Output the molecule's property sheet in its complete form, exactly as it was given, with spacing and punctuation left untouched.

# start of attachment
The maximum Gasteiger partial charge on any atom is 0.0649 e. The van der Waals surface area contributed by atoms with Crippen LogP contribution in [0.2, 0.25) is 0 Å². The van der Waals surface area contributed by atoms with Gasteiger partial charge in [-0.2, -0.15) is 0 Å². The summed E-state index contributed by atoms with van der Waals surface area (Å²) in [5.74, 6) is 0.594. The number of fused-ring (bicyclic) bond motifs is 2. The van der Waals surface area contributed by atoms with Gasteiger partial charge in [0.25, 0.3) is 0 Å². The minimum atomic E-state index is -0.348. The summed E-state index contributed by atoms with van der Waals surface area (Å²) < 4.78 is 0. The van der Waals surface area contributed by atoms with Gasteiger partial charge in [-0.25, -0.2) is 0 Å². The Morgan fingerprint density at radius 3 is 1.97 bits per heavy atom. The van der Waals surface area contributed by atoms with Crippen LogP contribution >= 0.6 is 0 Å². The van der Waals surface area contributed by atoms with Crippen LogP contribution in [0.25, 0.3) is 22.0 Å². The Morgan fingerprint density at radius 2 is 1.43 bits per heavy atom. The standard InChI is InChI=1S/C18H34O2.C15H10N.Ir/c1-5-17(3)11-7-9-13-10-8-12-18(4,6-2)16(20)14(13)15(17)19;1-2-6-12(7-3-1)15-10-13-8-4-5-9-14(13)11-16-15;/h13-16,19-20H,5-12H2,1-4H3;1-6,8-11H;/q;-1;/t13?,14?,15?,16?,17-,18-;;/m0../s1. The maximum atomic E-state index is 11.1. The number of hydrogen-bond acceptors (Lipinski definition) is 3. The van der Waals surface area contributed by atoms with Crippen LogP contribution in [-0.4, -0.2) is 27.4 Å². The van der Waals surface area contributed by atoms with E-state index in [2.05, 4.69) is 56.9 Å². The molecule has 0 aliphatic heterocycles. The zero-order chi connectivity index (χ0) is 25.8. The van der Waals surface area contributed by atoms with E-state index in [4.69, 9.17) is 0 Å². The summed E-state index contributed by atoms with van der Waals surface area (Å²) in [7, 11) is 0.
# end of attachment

The maximum Gasteiger partial charge on any atom is 0.0649 e. The van der Waals surface area contributed by atoms with Crippen LogP contribution in [0.2, 0.25) is 0 Å². The van der Waals surface area contributed by atoms with Gasteiger partial charge in [-0.2, -0.15) is 0 Å². The summed E-state index contributed by atoms with van der Waals surface area (Å²) in [5.74, 6) is 0.594. The number of fused-ring (bicyclic) bond motifs is 2. The van der Waals surface area contributed by atoms with Gasteiger partial charge in [0.25, 0.3) is 0 Å². The minimum atomic E-state index is -0.348. The summed E-state index contributed by atoms with van der Waals surface area (Å²) < 4.78 is 0. The van der Waals surface area contributed by atoms with Gasteiger partial charge in [-0.25, -0.2) is 0 Å². The Morgan fingerprint density at radius 3 is 1.97 bits per heavy atom. The van der Waals surface area contributed by atoms with Crippen LogP contribution >= 0.6 is 0 Å². The van der Waals surface area contributed by atoms with Crippen LogP contribution in [0.25, 0.3) is 22.0 Å². The Morgan fingerprint density at radius 2 is 1.43 bits per heavy atom. The standard InChI is InChI=1S/C18H34O2.C15H10N.Ir/c1-5-17(3)11-7-9-13-10-8-12-18(4,6-2)16(20)14(13)15(17)19;1-2-6-12(7-3-1)15-10-13-8-4-5-9-14(13)11-16-15;/h13-16,19-20H,5-12H2,1-4H3;1-6,8-11H;/q;-1;/t13?,14?,15?,16?,17-,18-;;/m0../s1. The maximum atomic E-state index is 11.1. The number of hydrogen-bond acceptors (Lipinski definition) is 3. The van der Waals surface area contributed by atoms with Crippen LogP contribution in [-0.4, -0.2) is 27.4 Å². The van der Waals surface area contributed by atoms with E-state index in [2.05, 4.69) is 56.9 Å². The molecule has 0 aliphatic heterocycles. The zero-order chi connectivity index (χ0) is 25.8. The van der Waals surface area contributed by atoms with E-state index in [4.69, 9.17) is 0 Å². The summed E-state index contributed by atoms with van der Waals surface area (Å²) in [7, 11) is 0.